Whereas less than a mile away from the U.S. House of Representatives and U.S. Senate, the Supreme Court of the United States will issue a decision later this summer on United States v. Texas, which challenges President Barack Obama’s directive to the Secretary of Homeland Security to use his prosecutorial discretion to provide temporary deportation relief to immigrants who have a strong record of established ties to the United States and instead focus agency resources on foreign nationals who have demonstrated that they are a tangible threat to the United States;

    Whereas the over 11,000,000 strong undocumented community continues to call on Congress to provide a long-term solution to the Nation’s failed immigration policies;

    Whereas valedictorians are the highest academically ranked students in their high school’s graduating class;

    Whereas valedictorians have demonstrated consistency in their intellectual inquiry, academic discipline, determination, and utilization of teacher mentoring throughout their high school career;

    Whereas the House of Representatives has not yet voted in the 114th Congress on legislation that upholds the Nation’s basic principles to secure borders, protect workers, to uphold family unity, and provide an earned path to citizenship;

    Whereas in 2010, over 139 Members of the House of Representatives supported the DREAM Act which would give students who were raised in the United States an opportunity to contribute to the Nation’s well-being by serving in the United States Armed Forces or pursuing a higher education;

    Whereas all persons deserve equal respect and treatment no matter their age, race, religion, sexual orientation, or immigration status; and

    Whereas the United States legacy and proud reputation as a nation of immigrants will be threatened if Congress continues to shirk its responsibility to address the Nation’s broken immigration system that tears apart families, reduces economic productivity, and forces outstanding students with a genuine desire to better their lives and empower their families through education to be caught in the crossfire of Congress’ continued inaction on one of the most pressing issues affecting the future of the United States: Now, therefore, be it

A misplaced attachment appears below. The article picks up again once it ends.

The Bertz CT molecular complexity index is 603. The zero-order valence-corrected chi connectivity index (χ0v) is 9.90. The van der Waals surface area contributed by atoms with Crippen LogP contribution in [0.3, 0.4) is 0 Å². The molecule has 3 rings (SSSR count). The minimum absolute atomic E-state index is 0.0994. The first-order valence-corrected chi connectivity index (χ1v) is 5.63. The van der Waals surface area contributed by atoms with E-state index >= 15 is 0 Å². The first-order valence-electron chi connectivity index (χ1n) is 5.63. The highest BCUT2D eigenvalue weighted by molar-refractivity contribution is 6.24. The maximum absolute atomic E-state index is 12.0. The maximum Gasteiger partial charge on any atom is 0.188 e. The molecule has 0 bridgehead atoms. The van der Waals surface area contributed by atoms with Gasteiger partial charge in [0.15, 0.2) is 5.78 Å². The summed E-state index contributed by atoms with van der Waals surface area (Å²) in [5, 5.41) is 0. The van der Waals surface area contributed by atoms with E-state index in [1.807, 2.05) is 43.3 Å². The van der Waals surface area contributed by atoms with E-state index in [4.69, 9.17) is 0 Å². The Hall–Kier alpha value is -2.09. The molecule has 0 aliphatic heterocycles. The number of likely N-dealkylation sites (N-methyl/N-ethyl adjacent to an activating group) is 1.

Resolved, That the House of Representatives—

(1) recognizes Mayte Lara Ibarra, and Larissa Martinez for their bravery and leadership in addressing anti-immigrant sentiments voiced by United States politicians;

(2) recognizes that young beneficiaries of the DACA program have provided inspiration in their pursuit of the American dream;

(3) commends their efforts to bring light to the thousands of undocumented immigrants living in the shadows, promoting comprehensive immigration reform, and demonstrating that their belief and commitment to the American Dream will continue to inspire other hardworking undocumented students to pursue their goals relentlessly despite the challenges Congress’ failure to bring comprehensive immigration for a vote presents in their daily lives; and

(4) honors and recognizes the many undocumented valedictorians and graduating seniors of the class of 2016 for their academic achievements.